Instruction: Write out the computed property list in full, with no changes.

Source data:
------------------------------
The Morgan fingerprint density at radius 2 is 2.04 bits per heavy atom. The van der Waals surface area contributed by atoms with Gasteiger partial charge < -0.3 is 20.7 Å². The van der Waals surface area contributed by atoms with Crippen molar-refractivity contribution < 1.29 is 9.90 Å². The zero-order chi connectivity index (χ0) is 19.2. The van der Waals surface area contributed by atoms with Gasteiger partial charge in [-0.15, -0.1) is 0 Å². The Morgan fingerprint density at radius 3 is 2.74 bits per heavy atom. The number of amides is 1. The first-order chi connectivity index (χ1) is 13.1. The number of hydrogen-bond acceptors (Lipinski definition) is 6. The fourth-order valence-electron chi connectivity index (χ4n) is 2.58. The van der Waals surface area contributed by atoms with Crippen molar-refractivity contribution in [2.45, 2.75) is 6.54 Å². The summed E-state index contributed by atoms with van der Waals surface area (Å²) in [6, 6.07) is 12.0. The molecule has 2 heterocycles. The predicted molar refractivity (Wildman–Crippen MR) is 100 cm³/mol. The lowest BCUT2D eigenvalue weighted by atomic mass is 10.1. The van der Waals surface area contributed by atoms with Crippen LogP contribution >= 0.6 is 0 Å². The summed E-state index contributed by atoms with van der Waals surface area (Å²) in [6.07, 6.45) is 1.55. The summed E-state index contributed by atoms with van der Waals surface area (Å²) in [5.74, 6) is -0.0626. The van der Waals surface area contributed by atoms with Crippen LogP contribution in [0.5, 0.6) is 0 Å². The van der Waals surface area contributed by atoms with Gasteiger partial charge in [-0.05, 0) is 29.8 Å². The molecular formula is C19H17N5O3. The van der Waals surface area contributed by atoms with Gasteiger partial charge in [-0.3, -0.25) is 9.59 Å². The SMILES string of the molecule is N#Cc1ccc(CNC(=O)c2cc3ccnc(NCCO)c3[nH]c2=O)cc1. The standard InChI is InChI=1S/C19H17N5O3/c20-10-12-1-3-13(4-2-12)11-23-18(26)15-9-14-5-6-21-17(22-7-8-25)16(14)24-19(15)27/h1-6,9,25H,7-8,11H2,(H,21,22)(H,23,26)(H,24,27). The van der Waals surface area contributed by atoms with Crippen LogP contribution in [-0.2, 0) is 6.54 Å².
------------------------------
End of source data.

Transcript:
The Morgan fingerprint density at radius 2 is 2.04 bits per heavy atom. The van der Waals surface area contributed by atoms with Gasteiger partial charge < -0.3 is 20.7 Å². The van der Waals surface area contributed by atoms with Crippen molar-refractivity contribution < 1.29 is 9.90 Å². The zero-order chi connectivity index (χ0) is 19.2. The van der Waals surface area contributed by atoms with Gasteiger partial charge in [-0.15, -0.1) is 0 Å². The Morgan fingerprint density at radius 3 is 2.74 bits per heavy atom. The number of amides is 1. The first-order chi connectivity index (χ1) is 13.1. The number of hydrogen-bond acceptors (Lipinski definition) is 6. The fourth-order valence-electron chi connectivity index (χ4n) is 2.58. The van der Waals surface area contributed by atoms with Crippen molar-refractivity contribution in [2.45, 2.75) is 6.54 Å². The summed E-state index contributed by atoms with van der Waals surface area (Å²) in [6, 6.07) is 12.0. The molecule has 2 heterocycles. The predicted molar refractivity (Wildman–Crippen MR) is 100 cm³/mol. The lowest BCUT2D eigenvalue weighted by atomic mass is 10.1. The van der Waals surface area contributed by atoms with Crippen LogP contribution >= 0.6 is 0 Å². The summed E-state index contributed by atoms with van der Waals surface area (Å²) in [6.07, 6.45) is 1.55. The summed E-state index contributed by atoms with van der Waals surface area (Å²) in [5.74, 6) is -0.0626. The van der Waals surface area contributed by atoms with Crippen LogP contribution in [0.5, 0.6) is 0 Å². The van der Waals surface area contributed by atoms with Gasteiger partial charge in [-0.05, 0) is 29.8 Å². The molecular formula is C19H17N5O3. The van der Waals surface area contributed by atoms with Gasteiger partial charge in [-0.3, -0.25) is 9.59 Å². The SMILES string of the molecule is N#Cc1ccc(CNC(=O)c2cc3ccnc(NCCO)c3[nH]c2=O)cc1. The standard InChI is InChI=1S/C19H17N5O3/c20-10-12-1-3-13(4-2-12)11-23-18(26)15-9-14-5-6-21-17(22-7-8-25)16(14)24-19(15)27/h1-6,9,25H,7-8,11H2,(H,21,22)(H,23,26)(H,24,27). The van der Waals surface area contributed by atoms with Crippen LogP contribution in [-0.2, 0) is 6.54 Å².